Employees paint a more colorful Fermilab with gardening tools

Take a look around and you’ll likely catch a glimpse of Fermilab beautification efforts. Photo: Ed Dijak, PPD

Many years ago a Fermilab employee planted a baby spruce tree in a garden plot he had rented from the Fermilab Garden Club. When the sapling became too big for the 20-by-40-foot plot, Roads and Grounds helped him replant the tree, which now is a towering 20 feet tall, in the Fermilab Village.

Fermilab’s garden plots, which are available to all Fermilab employees for an annual fee, are one of many efforts on laboratory grounds through which employees are exercising their green thumbs. Another effort can be seen right outside PPD technical specialist Ed Dijak’s office window at 31a Blackhawk – a site that was recently featured in a Photo of the Day.

After Fermilab’s Roads and Grounds granted Dijak and a group of his fellow work colleagues permission to plant, the group grew over a dozen varieties of flowering plants they provided themselves. Now, the once bare ground around 31a Blackhawk is a collage of vibrant yellows, reds, purples and more.

“It’s part of beautifying the lab, but it’s also an outlet,” said Dijak. “After sitting in the office a while, you need to get up, move around and get your mind out of the monitor of your computer. And for our group, we just walk out the front door and we have flowers and birds.”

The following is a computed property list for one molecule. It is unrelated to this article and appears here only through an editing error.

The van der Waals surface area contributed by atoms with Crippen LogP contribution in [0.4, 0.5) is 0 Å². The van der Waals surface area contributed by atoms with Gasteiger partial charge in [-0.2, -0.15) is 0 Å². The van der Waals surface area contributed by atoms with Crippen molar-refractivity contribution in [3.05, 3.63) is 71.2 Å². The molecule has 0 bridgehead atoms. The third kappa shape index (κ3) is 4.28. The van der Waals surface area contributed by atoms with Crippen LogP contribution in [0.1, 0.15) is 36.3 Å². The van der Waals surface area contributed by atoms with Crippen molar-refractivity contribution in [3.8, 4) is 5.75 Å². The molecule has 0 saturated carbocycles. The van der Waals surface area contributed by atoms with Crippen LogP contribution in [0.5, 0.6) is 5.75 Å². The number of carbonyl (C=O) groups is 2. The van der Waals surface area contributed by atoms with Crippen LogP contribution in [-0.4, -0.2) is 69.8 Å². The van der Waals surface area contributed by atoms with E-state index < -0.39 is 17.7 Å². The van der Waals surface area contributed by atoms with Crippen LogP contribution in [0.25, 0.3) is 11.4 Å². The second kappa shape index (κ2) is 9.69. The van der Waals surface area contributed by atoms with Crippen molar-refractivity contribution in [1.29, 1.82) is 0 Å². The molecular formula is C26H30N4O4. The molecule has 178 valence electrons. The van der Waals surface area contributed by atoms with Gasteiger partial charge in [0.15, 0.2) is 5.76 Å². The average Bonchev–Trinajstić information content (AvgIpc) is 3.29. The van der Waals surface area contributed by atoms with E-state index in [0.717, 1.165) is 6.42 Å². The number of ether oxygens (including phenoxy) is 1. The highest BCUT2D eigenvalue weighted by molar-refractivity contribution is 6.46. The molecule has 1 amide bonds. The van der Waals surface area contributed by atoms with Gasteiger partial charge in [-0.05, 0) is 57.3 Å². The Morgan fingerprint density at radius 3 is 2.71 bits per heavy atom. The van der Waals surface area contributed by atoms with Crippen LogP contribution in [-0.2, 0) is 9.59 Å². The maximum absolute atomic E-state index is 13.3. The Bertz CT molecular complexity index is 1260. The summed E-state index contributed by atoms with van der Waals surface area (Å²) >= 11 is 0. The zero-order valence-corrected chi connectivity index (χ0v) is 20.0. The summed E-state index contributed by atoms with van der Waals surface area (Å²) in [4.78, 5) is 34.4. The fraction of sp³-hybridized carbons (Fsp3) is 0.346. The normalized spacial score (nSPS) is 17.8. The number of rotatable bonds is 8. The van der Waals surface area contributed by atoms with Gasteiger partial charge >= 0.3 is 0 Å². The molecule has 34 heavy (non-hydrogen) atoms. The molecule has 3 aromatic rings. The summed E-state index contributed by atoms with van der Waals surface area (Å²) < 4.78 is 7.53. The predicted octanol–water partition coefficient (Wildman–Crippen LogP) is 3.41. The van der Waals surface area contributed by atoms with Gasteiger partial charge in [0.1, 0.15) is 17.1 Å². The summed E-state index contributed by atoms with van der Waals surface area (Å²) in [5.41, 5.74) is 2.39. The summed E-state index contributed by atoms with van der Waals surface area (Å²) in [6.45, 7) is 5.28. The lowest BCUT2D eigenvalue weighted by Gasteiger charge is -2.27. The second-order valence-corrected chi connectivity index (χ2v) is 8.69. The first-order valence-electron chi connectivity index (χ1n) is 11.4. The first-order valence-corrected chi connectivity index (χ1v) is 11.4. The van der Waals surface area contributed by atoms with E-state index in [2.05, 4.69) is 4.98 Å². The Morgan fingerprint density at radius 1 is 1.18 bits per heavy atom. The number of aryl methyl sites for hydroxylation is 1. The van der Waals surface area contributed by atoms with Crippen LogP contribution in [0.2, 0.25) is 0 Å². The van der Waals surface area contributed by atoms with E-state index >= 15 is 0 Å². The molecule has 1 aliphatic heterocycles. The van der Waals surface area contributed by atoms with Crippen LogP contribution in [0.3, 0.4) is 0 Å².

Moreover, the plants on Blackhawk are low-maintenance, so the only real work is breaking up the soil for seeds, which is well worth the effort, said PPD Assistant Head for Technical Support Karen Kephart.

“People feel a sense of ownership for a place they’ve helped build,” she said. “It makes them a group and gives them some pride in things.”

Outlets like these are also good for personal morale, Dijak said. Dijak and his group have provided many people with seeds from their garden so that others may brighten their own surroundings, whether at work or home.

Anyone interested in joining or starting their own gardening effort at Fermilab should contact Roads and Grounds first for help in assessing locations.

Jessica Orwig